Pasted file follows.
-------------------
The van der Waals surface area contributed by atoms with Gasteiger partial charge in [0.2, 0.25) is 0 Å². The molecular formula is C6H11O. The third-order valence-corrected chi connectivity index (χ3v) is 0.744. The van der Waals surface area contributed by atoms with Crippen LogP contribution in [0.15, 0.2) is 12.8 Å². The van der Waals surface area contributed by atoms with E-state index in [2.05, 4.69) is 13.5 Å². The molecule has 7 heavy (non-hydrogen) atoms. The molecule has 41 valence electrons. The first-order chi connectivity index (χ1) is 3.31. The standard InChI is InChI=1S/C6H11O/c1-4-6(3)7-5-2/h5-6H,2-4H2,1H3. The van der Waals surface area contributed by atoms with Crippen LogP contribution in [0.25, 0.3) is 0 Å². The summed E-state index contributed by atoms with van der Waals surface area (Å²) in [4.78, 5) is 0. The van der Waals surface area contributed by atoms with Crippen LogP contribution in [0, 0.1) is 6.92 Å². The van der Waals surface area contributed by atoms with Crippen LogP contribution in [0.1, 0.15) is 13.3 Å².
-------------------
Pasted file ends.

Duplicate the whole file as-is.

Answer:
The van der Waals surface area contributed by atoms with Gasteiger partial charge in [0.2, 0.25) is 0 Å². The molecular formula is C6H11O. The third-order valence-corrected chi connectivity index (χ3v) is 0.744. The van der Waals surface area contributed by atoms with Crippen LogP contribution in [0.15, 0.2) is 12.8 Å². The van der Waals surface area contributed by atoms with E-state index in [2.05, 4.69) is 13.5 Å². The molecule has 7 heavy (non-hydrogen) atoms. The molecule has 41 valence electrons. The first-order chi connectivity index (χ1) is 3.31. The standard InChI is InChI=1S/C6H11O/c1-4-6(3)7-5-2/h5-6H,2-4H2,1H3. The van der Waals surface area contributed by atoms with Crippen LogP contribution in [0.25, 0.3) is 0 Å². The summed E-state index contributed by atoms with van der Waals surface area (Å²) in [4.78, 5) is 0. The van der Waals surface area contributed by atoms with Crippen LogP contribution in [0, 0.1) is 6.92 Å². The van der Waals surface area contributed by atoms with Crippen LogP contribution in [0.1, 0.15) is 13.3 Å².